– distribution channels are essential for getting the handset software bundled and made easily accessible from the handset menu. Distribution and bundling power comes with handset OEMs, mobile operators and media brands, in order of decreasing power (market-depending of course).

– brand & communities: Communities are an essential social framework of interaction. Think of YouTube’s video sharing community, eBay’s glue that allows buyers to find sellers and Amazon’s collaborative filtering. Today’s brands build communities and today’s communities build brands (Tomi Ahonen is thought-leader here).

– 3G channels: At last! -MTV could be a service that justifies (some) of the billions of investments made on building 3G mobile networks. Mobile video making is spontaneous and therefore uploading or sharing has to be instantaneous – you just can’t expect users to connect their handset via cable to their PCs and load up the right software. Or even wait for 10 mins while the video uploads over a GPRS connection.

– flat data rates: easily underestimated by industry insiders who rarely care about their mobile phone bills, flat data rates are essential for realising the -MTV paradigm. US, Japan and some European countries (see ‘3’ in the UK) offer flat data rates. If operators were smarter, they would launch pay-per-use tariffs for video uploading (e.g. uploading a video could cost as much as 2 SMSs), based on IP-based or APN-based charging, in association with the -MTV service provider.

– a home entertainment play will enable -MTV service providers to channel made-on-your-mobile videos to your living room, and cross-sell sharing, printing or other content services. This should be on the roadmap of companies like i-mate who launched their home-entertainment products at 3GSM last week.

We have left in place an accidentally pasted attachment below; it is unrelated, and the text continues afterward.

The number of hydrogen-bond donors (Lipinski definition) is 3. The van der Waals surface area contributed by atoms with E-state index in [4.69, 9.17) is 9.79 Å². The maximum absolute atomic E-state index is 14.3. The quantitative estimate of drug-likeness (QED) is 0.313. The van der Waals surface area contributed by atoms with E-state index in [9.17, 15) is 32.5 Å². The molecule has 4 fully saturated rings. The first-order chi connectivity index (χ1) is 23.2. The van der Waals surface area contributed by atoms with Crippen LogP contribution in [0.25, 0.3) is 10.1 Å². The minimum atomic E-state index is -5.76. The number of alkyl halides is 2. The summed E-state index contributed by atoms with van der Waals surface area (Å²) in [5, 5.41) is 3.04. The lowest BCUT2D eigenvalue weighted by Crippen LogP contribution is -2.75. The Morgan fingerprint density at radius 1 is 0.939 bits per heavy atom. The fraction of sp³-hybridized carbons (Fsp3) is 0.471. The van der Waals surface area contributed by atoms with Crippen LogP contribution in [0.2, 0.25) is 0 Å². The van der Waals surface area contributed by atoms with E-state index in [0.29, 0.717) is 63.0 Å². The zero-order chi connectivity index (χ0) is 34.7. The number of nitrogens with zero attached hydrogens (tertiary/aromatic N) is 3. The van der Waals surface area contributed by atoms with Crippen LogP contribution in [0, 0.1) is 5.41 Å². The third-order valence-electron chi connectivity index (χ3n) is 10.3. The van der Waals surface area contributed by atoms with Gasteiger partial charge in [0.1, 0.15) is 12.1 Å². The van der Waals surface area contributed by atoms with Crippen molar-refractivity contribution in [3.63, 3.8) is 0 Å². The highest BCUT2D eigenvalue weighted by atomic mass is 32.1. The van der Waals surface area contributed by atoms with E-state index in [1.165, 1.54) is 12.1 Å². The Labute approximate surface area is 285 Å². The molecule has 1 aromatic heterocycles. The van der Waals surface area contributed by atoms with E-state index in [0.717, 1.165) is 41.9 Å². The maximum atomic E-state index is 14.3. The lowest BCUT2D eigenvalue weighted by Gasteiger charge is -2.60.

Interestingly, the -MTV concept can not only drive data ARPU for the operators through video uploads but can also drive data downloads, as mobile video makers can broadcast themselves to other phones. Furthermore, as the Deloitte paper puts it “a growing body of amateur content, created on mobiles, is ideal for watching on mobiles”. A good charging model would be per-upload charges for mobile TV producers and flat-rate access for mobile TV consumers (a well-understood model for a two-sided market like -MTV). [updated] Operator 3’s SeeMe TV service charges mobile TV producers the price of an MMS for uploading videos, but rewards them with 1p for every ‘3’ customer that watches their clip – a revenue model variant that has spawned more than 30,000 clips from ‘3’ self-styled TV producers, rewarding popular clips with a total of over 100,000 as of March 2006.

The reverse mobile TV concept is unique service offering that can be delivered by mobile operators, ideally those who offer both mobile and fixed/home services and can partner with third party brands/communities to deliver multiple, end-to-end offerings.

Now, when can I get it on my phone please ?


bottom of page